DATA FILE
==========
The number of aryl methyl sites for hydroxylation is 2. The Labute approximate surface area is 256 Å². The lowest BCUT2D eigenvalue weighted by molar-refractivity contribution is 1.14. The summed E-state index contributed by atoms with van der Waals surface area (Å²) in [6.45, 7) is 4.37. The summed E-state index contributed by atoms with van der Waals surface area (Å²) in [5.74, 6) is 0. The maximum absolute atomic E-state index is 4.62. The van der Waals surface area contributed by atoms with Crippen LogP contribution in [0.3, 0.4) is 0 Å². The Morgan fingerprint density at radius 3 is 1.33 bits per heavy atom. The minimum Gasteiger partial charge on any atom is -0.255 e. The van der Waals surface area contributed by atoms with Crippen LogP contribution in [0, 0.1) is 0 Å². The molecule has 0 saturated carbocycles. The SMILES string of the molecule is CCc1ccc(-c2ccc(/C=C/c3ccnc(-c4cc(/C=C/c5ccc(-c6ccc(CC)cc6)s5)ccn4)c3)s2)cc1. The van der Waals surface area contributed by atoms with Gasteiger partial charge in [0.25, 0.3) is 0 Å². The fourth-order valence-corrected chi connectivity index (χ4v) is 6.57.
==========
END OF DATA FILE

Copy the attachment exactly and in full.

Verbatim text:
The number of aryl methyl sites for hydroxylation is 2. The Labute approximate surface area is 256 Å². The lowest BCUT2D eigenvalue weighted by molar-refractivity contribution is 1.14. The summed E-state index contributed by atoms with van der Waals surface area (Å²) in [6.45, 7) is 4.37. The summed E-state index contributed by atoms with van der Waals surface area (Å²) in [5.74, 6) is 0. The maximum absolute atomic E-state index is 4.62. The van der Waals surface area contributed by atoms with Crippen LogP contribution in [0.3, 0.4) is 0 Å². The Morgan fingerprint density at radius 3 is 1.33 bits per heavy atom. The minimum Gasteiger partial charge on any atom is -0.255 e. The van der Waals surface area contributed by atoms with Crippen LogP contribution in [0, 0.1) is 0 Å². The molecule has 0 saturated carbocycles. The SMILES string of the molecule is CCc1ccc(-c2ccc(/C=C/c3ccnc(-c4cc(/C=C/c5ccc(-c6ccc(CC)cc6)s5)ccn4)c3)s2)cc1. The van der Waals surface area contributed by atoms with Gasteiger partial charge in [0.25, 0.3) is 0 Å². The fourth-order valence-corrected chi connectivity index (χ4v) is 6.57.